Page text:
You’re going to need a little more than that, Quixote. According to Strong’s, the word used in that passage means one of two things: one who unjustly enslaves free men (i.e., a kidnapper), or one who steals the slaves of others and resells them. It’s not a condemnation of slavery in general, only of people who fail to follow the established rules for slavery.

  • Leum

    MS Quixote, I’m not so sure. It denounces slave traders or enslavers, but not the practice itself. The New American Standard Version* and a few other translations translate the word as kidnappers, and quite a few translations list one (slave trader or kidnapper), then have a footnote stating the other as an alternate translation.

    *I don’t know how reputable the NASV is, it’s just the first translation I found that disagreed with the translation of slave traders or enslavers.

    Note: I just counted and some version of “translate” occurs six times in my post. I need another word.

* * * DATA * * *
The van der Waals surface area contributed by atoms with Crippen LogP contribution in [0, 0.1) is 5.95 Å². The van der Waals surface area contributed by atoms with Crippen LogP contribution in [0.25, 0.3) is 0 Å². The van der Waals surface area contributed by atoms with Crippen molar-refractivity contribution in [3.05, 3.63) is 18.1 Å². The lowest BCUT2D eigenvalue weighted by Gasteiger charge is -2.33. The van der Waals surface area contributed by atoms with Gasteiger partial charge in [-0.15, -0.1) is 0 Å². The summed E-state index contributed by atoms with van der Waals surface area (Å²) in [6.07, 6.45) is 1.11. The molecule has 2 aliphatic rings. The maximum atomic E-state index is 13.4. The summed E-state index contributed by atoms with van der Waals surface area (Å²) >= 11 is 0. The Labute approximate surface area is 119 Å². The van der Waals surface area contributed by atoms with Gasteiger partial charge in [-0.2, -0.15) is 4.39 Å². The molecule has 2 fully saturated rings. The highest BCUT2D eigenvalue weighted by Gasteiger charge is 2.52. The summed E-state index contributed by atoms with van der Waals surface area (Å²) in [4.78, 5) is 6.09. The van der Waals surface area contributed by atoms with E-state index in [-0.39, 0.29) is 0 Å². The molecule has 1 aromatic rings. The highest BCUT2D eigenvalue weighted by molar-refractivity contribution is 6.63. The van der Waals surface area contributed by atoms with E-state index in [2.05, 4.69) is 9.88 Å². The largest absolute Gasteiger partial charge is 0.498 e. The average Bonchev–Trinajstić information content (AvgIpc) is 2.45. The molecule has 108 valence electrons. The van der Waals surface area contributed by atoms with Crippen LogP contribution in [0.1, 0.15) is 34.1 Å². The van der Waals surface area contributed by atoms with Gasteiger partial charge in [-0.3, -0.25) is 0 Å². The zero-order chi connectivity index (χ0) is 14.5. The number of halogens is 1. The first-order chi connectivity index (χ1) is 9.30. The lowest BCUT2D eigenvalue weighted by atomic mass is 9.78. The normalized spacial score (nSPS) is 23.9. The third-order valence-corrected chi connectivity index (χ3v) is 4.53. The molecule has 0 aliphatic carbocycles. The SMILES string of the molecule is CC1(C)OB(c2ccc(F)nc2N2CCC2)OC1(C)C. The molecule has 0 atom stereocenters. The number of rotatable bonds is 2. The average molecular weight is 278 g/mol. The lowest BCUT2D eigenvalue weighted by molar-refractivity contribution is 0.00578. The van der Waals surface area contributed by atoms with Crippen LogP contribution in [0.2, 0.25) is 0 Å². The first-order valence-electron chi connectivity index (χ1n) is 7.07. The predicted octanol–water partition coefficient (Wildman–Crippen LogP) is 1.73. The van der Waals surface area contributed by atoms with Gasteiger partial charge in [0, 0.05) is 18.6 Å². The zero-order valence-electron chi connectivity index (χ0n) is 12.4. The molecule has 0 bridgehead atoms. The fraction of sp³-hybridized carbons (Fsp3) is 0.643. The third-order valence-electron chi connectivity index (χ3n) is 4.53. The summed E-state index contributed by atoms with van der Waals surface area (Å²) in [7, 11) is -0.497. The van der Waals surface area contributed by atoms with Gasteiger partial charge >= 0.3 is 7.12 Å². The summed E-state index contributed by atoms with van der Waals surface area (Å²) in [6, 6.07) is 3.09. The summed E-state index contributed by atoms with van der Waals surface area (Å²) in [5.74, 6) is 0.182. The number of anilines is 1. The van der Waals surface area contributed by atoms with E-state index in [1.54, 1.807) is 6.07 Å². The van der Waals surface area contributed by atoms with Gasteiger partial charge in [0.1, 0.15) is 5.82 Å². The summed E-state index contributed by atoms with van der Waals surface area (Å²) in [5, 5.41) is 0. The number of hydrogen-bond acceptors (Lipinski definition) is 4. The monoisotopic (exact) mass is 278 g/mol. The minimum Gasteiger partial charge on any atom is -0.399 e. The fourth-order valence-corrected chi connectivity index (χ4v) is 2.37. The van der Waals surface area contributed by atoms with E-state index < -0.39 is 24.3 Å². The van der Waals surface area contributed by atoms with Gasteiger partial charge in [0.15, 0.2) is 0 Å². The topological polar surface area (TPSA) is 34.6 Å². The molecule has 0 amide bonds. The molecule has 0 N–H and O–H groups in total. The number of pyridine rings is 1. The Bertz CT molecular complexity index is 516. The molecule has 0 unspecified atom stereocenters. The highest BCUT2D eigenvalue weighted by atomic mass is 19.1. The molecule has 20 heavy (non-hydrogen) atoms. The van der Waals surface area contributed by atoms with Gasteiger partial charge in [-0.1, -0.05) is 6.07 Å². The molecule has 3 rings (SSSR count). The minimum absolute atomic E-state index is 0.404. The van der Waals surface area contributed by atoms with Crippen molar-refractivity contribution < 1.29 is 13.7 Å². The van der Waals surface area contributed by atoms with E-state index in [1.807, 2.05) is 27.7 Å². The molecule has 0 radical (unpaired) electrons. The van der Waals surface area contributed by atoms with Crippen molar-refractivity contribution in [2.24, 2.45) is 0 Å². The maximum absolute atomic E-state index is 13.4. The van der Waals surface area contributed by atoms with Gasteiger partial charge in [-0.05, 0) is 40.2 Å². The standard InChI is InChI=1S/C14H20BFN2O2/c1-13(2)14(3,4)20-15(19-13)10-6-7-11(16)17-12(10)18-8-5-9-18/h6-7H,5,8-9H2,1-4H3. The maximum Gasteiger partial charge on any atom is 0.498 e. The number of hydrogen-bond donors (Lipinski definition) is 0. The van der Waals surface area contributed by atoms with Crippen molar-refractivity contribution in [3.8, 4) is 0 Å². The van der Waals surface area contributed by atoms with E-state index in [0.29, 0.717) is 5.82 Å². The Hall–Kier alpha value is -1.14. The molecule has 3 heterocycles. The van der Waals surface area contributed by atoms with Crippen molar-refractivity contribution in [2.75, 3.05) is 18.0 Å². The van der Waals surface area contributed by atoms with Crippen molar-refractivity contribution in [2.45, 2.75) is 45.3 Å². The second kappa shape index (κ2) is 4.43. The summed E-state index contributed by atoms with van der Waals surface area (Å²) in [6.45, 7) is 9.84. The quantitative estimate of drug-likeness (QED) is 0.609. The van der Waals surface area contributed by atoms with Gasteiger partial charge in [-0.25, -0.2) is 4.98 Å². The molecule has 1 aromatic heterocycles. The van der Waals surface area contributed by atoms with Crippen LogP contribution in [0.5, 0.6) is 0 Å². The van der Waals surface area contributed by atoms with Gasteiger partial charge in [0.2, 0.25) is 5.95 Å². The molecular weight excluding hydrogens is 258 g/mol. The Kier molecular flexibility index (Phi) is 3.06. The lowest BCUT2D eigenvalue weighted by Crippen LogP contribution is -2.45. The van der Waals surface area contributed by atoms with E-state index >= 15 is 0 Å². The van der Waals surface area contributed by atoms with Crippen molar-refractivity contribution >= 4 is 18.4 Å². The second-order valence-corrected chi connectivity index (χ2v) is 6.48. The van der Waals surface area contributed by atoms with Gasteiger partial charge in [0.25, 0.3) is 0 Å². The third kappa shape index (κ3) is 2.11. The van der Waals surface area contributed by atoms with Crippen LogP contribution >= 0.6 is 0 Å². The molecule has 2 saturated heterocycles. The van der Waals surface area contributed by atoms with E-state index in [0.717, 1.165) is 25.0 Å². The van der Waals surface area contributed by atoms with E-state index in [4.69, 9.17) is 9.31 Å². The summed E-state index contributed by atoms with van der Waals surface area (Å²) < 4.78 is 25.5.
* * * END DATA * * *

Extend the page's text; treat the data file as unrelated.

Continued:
• MS Quixote

    Strong’s says:

    1) a slave-dealer, kidnapper, man-stealer

    a) of one who unjustly reduces free men to slavery

    b) of one who steals the slaves of others and sells them

    To say that slavery is the unjust reduction of free men is a condemnation of the practice.

    However, I concur that if b) is the correct sense underlying 1 Tim 1:10, your point that I would need more is valid. b) is a pretty hard sell, though…

  • http://www.daylightatheism.org Ebonmuse

    To say that slavery is the unjust reduction of free men is a condemnation of the practice.